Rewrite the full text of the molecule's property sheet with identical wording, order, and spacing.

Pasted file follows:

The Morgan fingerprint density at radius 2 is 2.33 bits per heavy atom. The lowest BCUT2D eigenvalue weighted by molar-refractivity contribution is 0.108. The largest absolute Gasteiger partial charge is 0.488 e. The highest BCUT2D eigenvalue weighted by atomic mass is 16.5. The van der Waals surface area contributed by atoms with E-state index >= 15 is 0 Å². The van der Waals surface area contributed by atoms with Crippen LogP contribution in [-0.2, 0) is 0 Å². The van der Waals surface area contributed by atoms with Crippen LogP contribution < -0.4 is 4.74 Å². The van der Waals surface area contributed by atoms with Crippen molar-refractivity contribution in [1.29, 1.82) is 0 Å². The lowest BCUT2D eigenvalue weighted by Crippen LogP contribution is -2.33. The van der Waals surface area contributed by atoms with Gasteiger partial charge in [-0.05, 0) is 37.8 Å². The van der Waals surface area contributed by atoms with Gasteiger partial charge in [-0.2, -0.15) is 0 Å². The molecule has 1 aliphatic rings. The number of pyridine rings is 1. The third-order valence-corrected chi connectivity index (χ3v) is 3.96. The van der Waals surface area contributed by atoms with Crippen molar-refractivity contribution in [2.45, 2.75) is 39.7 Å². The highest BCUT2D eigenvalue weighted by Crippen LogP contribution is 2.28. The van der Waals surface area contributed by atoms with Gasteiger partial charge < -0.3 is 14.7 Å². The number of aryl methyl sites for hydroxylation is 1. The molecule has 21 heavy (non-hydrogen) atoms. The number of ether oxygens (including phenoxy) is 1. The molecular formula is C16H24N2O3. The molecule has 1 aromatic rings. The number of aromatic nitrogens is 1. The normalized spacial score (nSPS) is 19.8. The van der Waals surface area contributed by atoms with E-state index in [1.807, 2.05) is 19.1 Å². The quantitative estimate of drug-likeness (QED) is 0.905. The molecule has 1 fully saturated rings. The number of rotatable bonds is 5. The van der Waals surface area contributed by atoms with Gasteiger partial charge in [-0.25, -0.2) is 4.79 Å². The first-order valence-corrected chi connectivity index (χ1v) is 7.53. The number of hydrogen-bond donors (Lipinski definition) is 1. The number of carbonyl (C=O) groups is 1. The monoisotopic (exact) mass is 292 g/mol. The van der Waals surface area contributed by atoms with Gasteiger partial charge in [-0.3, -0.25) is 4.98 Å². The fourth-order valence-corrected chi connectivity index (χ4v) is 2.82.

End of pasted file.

The Morgan fingerprint density at radius 2 is 2.33 bits per heavy atom. The lowest BCUT2D eigenvalue weighted by molar-refractivity contribution is 0.108. The largest absolute Gasteiger partial charge is 0.488 e. The highest BCUT2D eigenvalue weighted by atomic mass is 16.5. The van der Waals surface area contributed by atoms with E-state index >= 15 is 0 Å². The van der Waals surface area contributed by atoms with Crippen LogP contribution in [-0.2, 0) is 0 Å². The van der Waals surface area contributed by atoms with Crippen LogP contribution < -0.4 is 4.74 Å². The van der Waals surface area contributed by atoms with Crippen molar-refractivity contribution in [1.29, 1.82) is 0 Å². The lowest BCUT2D eigenvalue weighted by Crippen LogP contribution is -2.33. The van der Waals surface area contributed by atoms with Gasteiger partial charge in [-0.05, 0) is 37.8 Å². The van der Waals surface area contributed by atoms with Gasteiger partial charge in [-0.2, -0.15) is 0 Å². The molecule has 1 aliphatic rings. The number of pyridine rings is 1. The third-order valence-corrected chi connectivity index (χ3v) is 3.96. The van der Waals surface area contributed by atoms with Crippen molar-refractivity contribution in [2.45, 2.75) is 39.7 Å². The highest BCUT2D eigenvalue weighted by Crippen LogP contribution is 2.28. The van der Waals surface area contributed by atoms with Gasteiger partial charge < -0.3 is 14.7 Å². The number of aryl methyl sites for hydroxylation is 1. The molecule has 21 heavy (non-hydrogen) atoms. The number of ether oxygens (including phenoxy) is 1. The molecular formula is C16H24N2O3. The molecule has 1 aromatic rings. The number of aromatic nitrogens is 1. The normalized spacial score (nSPS) is 19.8. The van der Waals surface area contributed by atoms with E-state index in [1.807, 2.05) is 19.1 Å². The quantitative estimate of drug-likeness (QED) is 0.905. The molecule has 1 fully saturated rings. The number of rotatable bonds is 5. The van der Waals surface area contributed by atoms with Gasteiger partial charge in [-0.25, -0.2) is 4.79 Å². The first-order valence-corrected chi connectivity index (χ1v) is 7.53. The number of hydrogen-bond donors (Lipinski definition) is 1. The number of carbonyl (C=O) groups is 1. The monoisotopic (exact) mass is 292 g/mol. The van der Waals surface area contributed by atoms with Gasteiger partial charge in [-0.3, -0.25) is 4.98 Å². The fourth-order valence-corrected chi connectivity index (χ4v) is 2.82.